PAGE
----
New CPUs with faster clock speeds coupled with better graphics cards will return better pictures with more detail. One advantage subsims have over flight sims is there isn't as much continuous object motion required. A destroyer steaming in the periscope view doesn't require as much computing power as six FY-22s, all twisting and turning across the screen. This frees up the computer to handle other chores, such as crew voice responses, engine sounds, and accurate graphics redrawing at a high frame rate. Therefore, a subsim's graphic performance shouldn't drop to a crawl when the action gets thick. As new subsims are coded to take advantage of the increased technology, more details can be addressed. With the coming of DVD (Digital Video Disk), future subsims should have a greater level of reality. Perhaps someday we'll have a submarine bridge view where half the screen doesn't consist of the conning tower wall. The cyberskipper should be able to scan the sky for planes and ships, using the hat switch. Wouldn't it be nice to see seagulls from the bridge when sneaking into a Japanese harbor? How about observing the crew of a torpedoed merchant ship going pell-mell for the life boats? The more detail, the more a simulation approaches reality. And isn't that the objective of a sim?
After putting in the hours I have playing these sims, many improvements and enhancements for future sims come to mind. Among these are:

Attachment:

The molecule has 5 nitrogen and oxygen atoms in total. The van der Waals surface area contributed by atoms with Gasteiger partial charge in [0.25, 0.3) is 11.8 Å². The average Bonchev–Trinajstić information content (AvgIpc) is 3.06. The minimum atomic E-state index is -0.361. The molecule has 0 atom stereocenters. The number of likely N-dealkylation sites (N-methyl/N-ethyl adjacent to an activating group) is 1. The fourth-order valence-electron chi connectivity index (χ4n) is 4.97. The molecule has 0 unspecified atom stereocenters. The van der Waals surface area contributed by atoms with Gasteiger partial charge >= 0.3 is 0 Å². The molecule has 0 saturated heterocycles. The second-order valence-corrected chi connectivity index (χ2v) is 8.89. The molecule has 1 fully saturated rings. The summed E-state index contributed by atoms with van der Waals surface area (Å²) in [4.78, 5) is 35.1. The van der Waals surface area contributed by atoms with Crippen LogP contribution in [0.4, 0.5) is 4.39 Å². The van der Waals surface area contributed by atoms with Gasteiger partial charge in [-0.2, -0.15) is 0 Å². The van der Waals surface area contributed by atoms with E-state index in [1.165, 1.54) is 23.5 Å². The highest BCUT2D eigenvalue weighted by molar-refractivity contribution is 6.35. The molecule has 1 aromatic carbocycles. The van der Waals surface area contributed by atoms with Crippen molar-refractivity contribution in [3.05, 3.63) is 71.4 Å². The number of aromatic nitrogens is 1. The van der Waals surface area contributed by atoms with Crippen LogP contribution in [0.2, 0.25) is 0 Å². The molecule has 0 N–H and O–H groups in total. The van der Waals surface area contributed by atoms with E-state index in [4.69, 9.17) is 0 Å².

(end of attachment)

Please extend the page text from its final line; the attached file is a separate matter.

- Better enemy AI - Although good, many sims have merchant ships that don't appear to notice that U-boat 800 meters off the port bow firing at them with a 105mm gun and their evasive action is too tame. AI for escorts in most sims I've encountered is pretty good but not as good as it could be. True, they're tenacious, but they never try any new tactics. At night they should employ searchlights. In the Battle of the Atlantic, British destroyers would lie to silently, waiting for a U-boat to surface. It should be so in sims.
- Q-ships - I use my deck gun whenever possible to conserve my dud torpedoes. Wouldn't it be terrific if every now and then the helpless tramp steamer I'm shelling would throw off gun covers and return fire, and try to ram me!
- Realistic chart/map views - A chart that shows enemy ships in real time, with wakes, is too much help. At least make it a realism option to have a map view that gets updated only in intervals. Give the player plotting tools to track ship movements and project a ship's course, much as a real life chart would.
- Better sounds - Silent Hunter has terrific shell explosions, okay depth charges, and the best crew's voices. The SubSim2000 would build on this and add conflicting reports from excited crewmen, more boat's noises, devastating explosions for close calls, muffled explosions for torpedo hits, and ambiance sound.
- Damage effects - When the enemy depth charges score damage, the lights should go out and come back on dimmer. Gauges should have cracks, the control room should look messed up, and leaks should appear. Boat performance suffers, and the interior should show it. The player's actions should be briefly interrupted to handle damage control duties. The XO could even spill his coffee on the charts!
- Accelerated time limits - Accelerated time should have a limit during combat encounters, say, of no more than 4 times normal.